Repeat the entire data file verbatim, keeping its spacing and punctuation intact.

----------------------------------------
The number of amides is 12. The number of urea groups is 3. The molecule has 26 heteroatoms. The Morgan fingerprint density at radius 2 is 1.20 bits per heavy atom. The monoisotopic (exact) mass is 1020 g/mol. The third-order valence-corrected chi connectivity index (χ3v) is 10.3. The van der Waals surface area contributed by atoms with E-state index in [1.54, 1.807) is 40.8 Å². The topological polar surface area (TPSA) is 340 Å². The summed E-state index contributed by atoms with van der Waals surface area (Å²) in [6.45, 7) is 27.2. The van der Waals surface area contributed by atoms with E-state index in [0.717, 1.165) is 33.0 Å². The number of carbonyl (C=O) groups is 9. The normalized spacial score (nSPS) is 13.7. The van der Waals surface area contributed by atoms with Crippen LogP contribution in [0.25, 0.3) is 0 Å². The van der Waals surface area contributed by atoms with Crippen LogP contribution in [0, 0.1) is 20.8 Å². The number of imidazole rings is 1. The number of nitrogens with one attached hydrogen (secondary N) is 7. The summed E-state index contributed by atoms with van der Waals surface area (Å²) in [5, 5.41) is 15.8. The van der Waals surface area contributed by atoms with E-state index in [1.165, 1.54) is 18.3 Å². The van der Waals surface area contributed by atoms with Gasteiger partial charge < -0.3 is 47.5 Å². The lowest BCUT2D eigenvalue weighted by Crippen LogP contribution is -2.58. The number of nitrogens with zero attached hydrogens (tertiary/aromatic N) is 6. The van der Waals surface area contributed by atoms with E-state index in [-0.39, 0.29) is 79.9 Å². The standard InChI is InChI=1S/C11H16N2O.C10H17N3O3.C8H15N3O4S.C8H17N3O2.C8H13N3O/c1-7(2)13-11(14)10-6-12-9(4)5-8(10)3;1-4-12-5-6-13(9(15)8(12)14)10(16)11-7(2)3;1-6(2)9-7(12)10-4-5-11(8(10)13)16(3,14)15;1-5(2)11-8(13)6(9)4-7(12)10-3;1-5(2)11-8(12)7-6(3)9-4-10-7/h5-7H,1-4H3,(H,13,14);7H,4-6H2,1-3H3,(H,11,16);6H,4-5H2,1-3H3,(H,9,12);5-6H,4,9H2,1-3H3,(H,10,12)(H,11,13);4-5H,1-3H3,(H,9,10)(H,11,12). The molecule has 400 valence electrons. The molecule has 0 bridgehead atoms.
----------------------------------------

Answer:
The number of amides is 12. The number of urea groups is 3. The molecule has 26 heteroatoms. The Morgan fingerprint density at radius 2 is 1.20 bits per heavy atom. The monoisotopic (exact) mass is 1020 g/mol. The third-order valence-corrected chi connectivity index (χ3v) is 10.3. The van der Waals surface area contributed by atoms with E-state index in [1.54, 1.807) is 40.8 Å². The topological polar surface area (TPSA) is 340 Å². The summed E-state index contributed by atoms with van der Waals surface area (Å²) in [6.45, 7) is 27.2. The van der Waals surface area contributed by atoms with E-state index in [0.717, 1.165) is 33.0 Å². The number of carbonyl (C=O) groups is 9. The normalized spacial score (nSPS) is 13.7. The van der Waals surface area contributed by atoms with Crippen LogP contribution in [0.25, 0.3) is 0 Å². The van der Waals surface area contributed by atoms with Crippen LogP contribution in [0, 0.1) is 20.8 Å². The number of imidazole rings is 1. The number of nitrogens with one attached hydrogen (secondary N) is 7. The summed E-state index contributed by atoms with van der Waals surface area (Å²) in [5, 5.41) is 15.8. The van der Waals surface area contributed by atoms with E-state index in [1.165, 1.54) is 18.3 Å². The van der Waals surface area contributed by atoms with Gasteiger partial charge < -0.3 is 47.5 Å². The lowest BCUT2D eigenvalue weighted by Crippen LogP contribution is -2.58. The number of nitrogens with zero attached hydrogens (tertiary/aromatic N) is 6. The van der Waals surface area contributed by atoms with E-state index in [-0.39, 0.29) is 79.9 Å². The standard InChI is InChI=1S/C11H16N2O.C10H17N3O3.C8H15N3O4S.C8H17N3O2.C8H13N3O/c1-7(2)13-11(14)10-6-12-9(4)5-8(10)3;1-4-12-5-6-13(9(15)8(12)14)10(16)11-7(2)3;1-6(2)9-7(12)10-4-5-11(8(10)13)16(3,14)15;1-5(2)11-8(13)6(9)4-7(12)10-3;1-5(2)11-8(12)7-6(3)9-4-10-7/h5-7H,1-4H3,(H,13,14);7H,4-6H2,1-3H3,(H,11,16);6H,4-5H2,1-3H3,(H,9,12);5-6H,4,9H2,1-3H3,(H,10,12)(H,11,13);4-5H,1-3H3,(H,9,10)(H,11,12). The molecule has 400 valence electrons. The molecule has 0 bridgehead atoms.